But a bloody riot on Orange Day, July 12, 1871, proved to be the crack in the dike. The first real public outcry arose against Tammany in the wake of this riot, and when, ten days later, the New York Times went public with the actual figures, copied from city ledgers, that proved Tweed's fraud beyond a shadow of a doubt, the blow that had failed to land some months earlier finally struck its mark. By the end of the year, Tweed was a doomed man: He had been arrested and released on bail, resigned his post as the commissioner of public works, and been voted out of his post as chairman of Tammany's general committee (though he had, miraculously, won re-election to his seat in the state senate while all this was happening).
He was tried and acquitted by hung jury in 1872, but in 1873 he was convicted after a shockingly brief four-day trial presided over by Judge Noah David, a clean-cut upstate Republican. Imprisoned first on Blackwell's Island, then in the Ludlow Street jail (not far from his old ward), Tweed enjoyed all the benefits proper to a man of his stature--including hiring a fellow inmate to act as his valet. But his story changes here from tragedy to farce: Near the end of 1874, Tweed made an ill-considered escape attempt. He got as far as Spain, where he was arrested for lacking papers and summarily returned to Ludlow Street. Cornered at last, Tweed wrote up a full confession in the hopes of garnering an early release, and the state began its clumsy criminal and civil prosecutions of the other members of his ring. Finally, in 1878, still in prison notwithstanding his efforts to help convict his former cronies, and suffering from diabetes and heart disease, Tweed died, leaving a ruined family, a severely damaged party machine, a city with skyrocketing debt and credit problems, and an ineffaceable mark on American political history.
GIVEN TWEED'S ENERGY and ingenuity, not to mention his ability to turn a phrase, his penchant for extravagance, his meteoric rise and abrupt downfall, and the Neronian scale of his corruption, any book on him ought to be welcome. Kenneth Ackerman's Boss Tweed reads more like a civics textbook than the rich biography it should be. This is not for lack of skill, or of an eye for illuminating detail, or any gap in Ackerman's knowledge of his subject, or any lapse of taste or psychological obtuseness on his part. If anything, he includes too much, even of the telling and relevant. As a result, possibly, of this ecumenism, Boss Tweed lacks a center. This is a serious flaw in a book that purports to detail the life and adventures of the "corrupt pol who conceived the soul of modern New York"--in the words of the subtitle--and at whose heart we naturally expect to find the man himself.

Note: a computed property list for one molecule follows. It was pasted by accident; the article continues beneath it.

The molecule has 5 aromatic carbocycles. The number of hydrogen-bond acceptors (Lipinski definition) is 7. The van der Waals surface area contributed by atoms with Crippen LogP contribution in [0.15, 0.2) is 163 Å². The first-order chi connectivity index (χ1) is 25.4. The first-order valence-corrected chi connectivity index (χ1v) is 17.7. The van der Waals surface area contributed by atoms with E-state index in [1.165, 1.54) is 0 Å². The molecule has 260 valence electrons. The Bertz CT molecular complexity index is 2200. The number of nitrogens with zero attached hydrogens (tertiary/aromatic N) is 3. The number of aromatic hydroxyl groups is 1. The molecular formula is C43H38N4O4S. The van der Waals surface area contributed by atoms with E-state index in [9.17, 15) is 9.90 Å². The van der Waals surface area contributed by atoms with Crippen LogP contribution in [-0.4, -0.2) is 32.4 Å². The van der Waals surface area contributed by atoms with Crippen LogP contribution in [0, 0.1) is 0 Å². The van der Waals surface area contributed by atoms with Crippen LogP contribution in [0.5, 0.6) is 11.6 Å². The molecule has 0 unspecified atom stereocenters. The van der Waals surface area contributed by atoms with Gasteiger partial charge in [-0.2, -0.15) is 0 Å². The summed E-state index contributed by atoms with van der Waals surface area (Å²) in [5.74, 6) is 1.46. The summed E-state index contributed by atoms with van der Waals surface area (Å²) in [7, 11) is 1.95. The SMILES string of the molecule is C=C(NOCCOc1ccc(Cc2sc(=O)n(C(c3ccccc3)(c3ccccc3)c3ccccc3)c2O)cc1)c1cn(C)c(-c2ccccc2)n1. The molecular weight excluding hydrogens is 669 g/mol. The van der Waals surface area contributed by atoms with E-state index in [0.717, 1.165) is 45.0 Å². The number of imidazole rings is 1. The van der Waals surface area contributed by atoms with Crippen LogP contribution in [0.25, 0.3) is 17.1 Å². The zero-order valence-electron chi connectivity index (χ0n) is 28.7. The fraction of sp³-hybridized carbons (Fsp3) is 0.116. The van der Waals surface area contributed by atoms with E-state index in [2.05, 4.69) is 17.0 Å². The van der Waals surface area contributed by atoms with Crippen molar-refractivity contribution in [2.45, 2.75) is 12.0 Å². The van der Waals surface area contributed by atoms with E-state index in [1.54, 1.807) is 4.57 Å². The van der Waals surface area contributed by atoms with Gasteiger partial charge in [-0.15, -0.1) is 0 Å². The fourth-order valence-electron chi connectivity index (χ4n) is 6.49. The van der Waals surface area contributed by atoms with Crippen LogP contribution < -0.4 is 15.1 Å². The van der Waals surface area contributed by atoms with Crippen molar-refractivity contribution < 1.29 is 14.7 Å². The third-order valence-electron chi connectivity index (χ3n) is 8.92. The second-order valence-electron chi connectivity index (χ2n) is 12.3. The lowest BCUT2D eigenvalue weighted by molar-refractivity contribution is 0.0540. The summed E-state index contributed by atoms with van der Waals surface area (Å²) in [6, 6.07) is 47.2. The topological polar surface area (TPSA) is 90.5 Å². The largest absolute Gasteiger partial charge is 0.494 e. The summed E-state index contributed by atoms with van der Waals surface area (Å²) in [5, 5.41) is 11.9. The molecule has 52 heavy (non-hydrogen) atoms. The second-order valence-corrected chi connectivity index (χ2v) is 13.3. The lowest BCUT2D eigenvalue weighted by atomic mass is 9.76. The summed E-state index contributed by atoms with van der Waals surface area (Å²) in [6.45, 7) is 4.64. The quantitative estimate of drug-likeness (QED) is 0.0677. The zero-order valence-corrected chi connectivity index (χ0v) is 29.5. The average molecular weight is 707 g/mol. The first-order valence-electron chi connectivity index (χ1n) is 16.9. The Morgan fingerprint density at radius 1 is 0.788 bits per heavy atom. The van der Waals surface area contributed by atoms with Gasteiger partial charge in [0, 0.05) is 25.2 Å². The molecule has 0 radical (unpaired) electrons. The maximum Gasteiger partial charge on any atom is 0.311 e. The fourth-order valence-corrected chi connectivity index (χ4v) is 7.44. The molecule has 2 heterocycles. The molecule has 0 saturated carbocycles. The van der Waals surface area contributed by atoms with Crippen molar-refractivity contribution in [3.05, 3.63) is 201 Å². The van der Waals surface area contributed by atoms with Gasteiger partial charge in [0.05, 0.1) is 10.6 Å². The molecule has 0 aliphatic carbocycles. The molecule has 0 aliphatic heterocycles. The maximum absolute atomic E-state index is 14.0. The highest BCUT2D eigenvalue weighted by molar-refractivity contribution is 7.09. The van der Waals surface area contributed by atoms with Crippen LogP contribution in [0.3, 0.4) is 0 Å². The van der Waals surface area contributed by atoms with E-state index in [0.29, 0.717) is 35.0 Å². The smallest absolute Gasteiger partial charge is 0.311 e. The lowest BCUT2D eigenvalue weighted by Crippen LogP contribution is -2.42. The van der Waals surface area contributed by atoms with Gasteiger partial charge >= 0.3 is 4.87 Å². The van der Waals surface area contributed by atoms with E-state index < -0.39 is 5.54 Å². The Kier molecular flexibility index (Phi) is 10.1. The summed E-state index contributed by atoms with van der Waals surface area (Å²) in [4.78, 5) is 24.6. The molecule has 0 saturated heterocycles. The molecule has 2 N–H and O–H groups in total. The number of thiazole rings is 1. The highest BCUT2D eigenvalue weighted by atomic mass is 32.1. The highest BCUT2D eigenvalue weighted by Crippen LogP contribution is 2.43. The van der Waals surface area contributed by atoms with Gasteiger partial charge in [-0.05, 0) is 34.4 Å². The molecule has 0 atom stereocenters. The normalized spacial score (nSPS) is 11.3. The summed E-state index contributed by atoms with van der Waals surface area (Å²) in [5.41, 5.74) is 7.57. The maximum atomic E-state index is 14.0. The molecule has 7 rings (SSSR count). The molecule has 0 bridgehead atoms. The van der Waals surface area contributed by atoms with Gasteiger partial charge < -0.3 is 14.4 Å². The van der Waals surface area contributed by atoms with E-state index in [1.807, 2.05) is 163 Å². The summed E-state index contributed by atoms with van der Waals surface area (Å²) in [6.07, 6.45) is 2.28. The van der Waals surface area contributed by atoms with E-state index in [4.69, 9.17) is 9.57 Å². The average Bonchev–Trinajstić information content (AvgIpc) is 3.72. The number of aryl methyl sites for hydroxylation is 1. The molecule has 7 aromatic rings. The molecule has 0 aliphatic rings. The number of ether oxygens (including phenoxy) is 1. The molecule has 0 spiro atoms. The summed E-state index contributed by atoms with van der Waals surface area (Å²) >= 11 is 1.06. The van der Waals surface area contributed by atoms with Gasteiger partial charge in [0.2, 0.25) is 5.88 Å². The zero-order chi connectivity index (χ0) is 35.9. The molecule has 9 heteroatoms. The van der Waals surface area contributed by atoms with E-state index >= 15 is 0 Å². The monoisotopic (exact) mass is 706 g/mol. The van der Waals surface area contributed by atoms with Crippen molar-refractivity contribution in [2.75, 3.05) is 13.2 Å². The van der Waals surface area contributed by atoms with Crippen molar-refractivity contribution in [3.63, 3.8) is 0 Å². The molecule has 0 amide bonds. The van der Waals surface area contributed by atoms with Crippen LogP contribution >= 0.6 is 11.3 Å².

Tweed's astonishingly quick ascent within Tammany to the position of chairman of its general committee flashes before the reader's eyes in three tantalizing paragraphs, and we are left hungering for stories of the backroom deals and political infighting that Tweed must have prosecuted in order to attain the chair. Also conspicuously absent are Tweed's youth and young manhood, which Ackerman dispatches in a few cursory pages, leaving unanswered a troubling question: How does the cherished son of a respectable middle-class artisan go on to become a political bogeyman like Boss Tweed? How did he develop and hone the instincts that were to carry him so far and eventually ruin him?
This might, indeed, be the most fascinating question raised and left unanswered in Ackerman's book. Tweed could just as easily have finished as a member of New York's striving class. He was a child of America's burgeoning middle class; he had a loving, hardworking father who saw enough talent in him to justify the expense of a year of boarding school; he had a head for figures and, as his later exploits showed, no lack of good business sense. His father was a furniture maker; given Tweed's proclivities and the unabashedly capitalist taste of the times, it is not hard to imagine Tweed presiding over a booming expansion of his father's business, and ending his life as a celebrated, harmless merchant prince, an endower of philanthropic institutions, another Peter Cooper.